…clearly Robert ascribes to that old model of questing, where the lovers quest individually, and not the one where they quest together.

Speaking of men who are trash, the Charlie vs Bill wars continue apace. ‘Charlie, can you please stop talking smack about me every time you get the chance?’ Bill asks. ‘Everyone’s sick of your opinions.’

‘They’re not my opinions, they’re the truth!’ Charlie says. ‘You just tell Ali what she wants to hear!’

‘Yeah, because I agree with her!’

‘Then why is it all the stuff she told me she wanted on our first date, where you weren’t?’

‘How would I hear it if I wasn’t there?’

For the record, Bill does seem wayyyyyyyy too smooth … and yet somehow he comes out looking better in this argument. It says a lot about how frighteningly intense and Jarrod-like Charlie is when I end up on the side of the man who I am convinced is a swarm of bees in a human suit.

Rose ceremonies in the Australian franchise aren’t usually hugely dramatic, but this one certainly has its moments. After handing out a few roses, Ali takes Danny (the one who forced that awkward non-consensual kiss on her last week) outside and gives him his marching orders. ‘I just don’t think it’ll work between us,’ she tells him.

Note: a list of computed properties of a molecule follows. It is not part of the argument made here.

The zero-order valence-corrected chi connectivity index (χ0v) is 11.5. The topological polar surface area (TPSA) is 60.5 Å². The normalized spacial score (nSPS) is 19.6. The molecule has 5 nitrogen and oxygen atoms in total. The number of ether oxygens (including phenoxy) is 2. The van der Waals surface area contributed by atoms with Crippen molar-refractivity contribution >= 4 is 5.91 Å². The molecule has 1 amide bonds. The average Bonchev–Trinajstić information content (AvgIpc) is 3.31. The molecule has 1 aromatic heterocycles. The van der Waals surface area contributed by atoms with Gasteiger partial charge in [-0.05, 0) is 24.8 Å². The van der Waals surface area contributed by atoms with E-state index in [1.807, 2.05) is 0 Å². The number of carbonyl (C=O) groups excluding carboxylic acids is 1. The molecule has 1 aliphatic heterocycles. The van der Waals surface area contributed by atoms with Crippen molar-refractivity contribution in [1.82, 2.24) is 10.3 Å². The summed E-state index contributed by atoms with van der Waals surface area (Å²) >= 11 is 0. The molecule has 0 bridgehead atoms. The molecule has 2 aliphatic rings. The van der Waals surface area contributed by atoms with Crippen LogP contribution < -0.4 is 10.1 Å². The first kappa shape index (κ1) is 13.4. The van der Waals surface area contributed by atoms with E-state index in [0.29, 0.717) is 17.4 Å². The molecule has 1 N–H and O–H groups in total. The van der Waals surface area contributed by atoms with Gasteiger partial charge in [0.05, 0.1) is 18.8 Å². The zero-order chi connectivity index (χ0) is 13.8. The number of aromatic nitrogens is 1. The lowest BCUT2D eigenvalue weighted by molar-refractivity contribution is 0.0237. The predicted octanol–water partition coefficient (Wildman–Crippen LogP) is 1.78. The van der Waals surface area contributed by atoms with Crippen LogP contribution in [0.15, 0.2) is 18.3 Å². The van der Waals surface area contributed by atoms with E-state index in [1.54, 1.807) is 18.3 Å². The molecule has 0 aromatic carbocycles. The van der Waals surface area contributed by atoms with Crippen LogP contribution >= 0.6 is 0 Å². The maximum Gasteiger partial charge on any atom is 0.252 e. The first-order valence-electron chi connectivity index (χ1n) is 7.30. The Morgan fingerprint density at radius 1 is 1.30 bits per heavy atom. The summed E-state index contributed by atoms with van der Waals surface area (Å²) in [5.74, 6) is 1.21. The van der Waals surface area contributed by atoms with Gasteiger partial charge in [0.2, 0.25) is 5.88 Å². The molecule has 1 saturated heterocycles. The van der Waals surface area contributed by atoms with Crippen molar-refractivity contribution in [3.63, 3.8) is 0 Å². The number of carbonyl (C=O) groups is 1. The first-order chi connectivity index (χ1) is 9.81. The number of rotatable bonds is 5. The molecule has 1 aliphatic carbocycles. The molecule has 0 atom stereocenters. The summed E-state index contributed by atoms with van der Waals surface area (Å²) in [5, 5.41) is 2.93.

‘Understood,’ he replies. Considering how bad Danny is at reading social cues, I was a bit worried he was going to attack her with his face again, but thankfully he kept his lips to himself.

And then Osher did something UNPRECEDENTED. ‘Ali still has a decision to make,’ he tells the bros. ‘I’m removing one rose.’



Ahem. So of course Robert is left until the very end, but Ali does eventually give him a rose. The other casualty of tonight is Pete, whose one defining feature — ie the only thing I remember about him — was being a real estate agent.

After tonight, I think I might be Team Taite, but the ads for next week look like a new contender might be arising. My actual favourite among the contestants is Silent Todd, because he is a) pretty, and b) knows when to shut his mouth. It looks like he gets some serious time next week, and Ali is into it.

Let’s all cross our fingers and hope that him doing risky things like ‘opening his mouth’ and ‘saying things’ won’t ruin him.

The show airs on Channel 10 on Wednesdays and Thursdays at 7.30pm. You can catch up on previous episodes via TenPlay.

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Jodi is a Lecturer in Writing and Literature at Deakin University. Her research focuses on the history of love, sex, women, and popular culture, so reading romance novels is technically work for her. Shed a tear for Jodi. Jodi is also an author, and her series about smart girls and murder fairies is published by Penguin Teen Australia. One time, the first book, Valentine, was featured on Neighbours, and she nearly fainted with joy.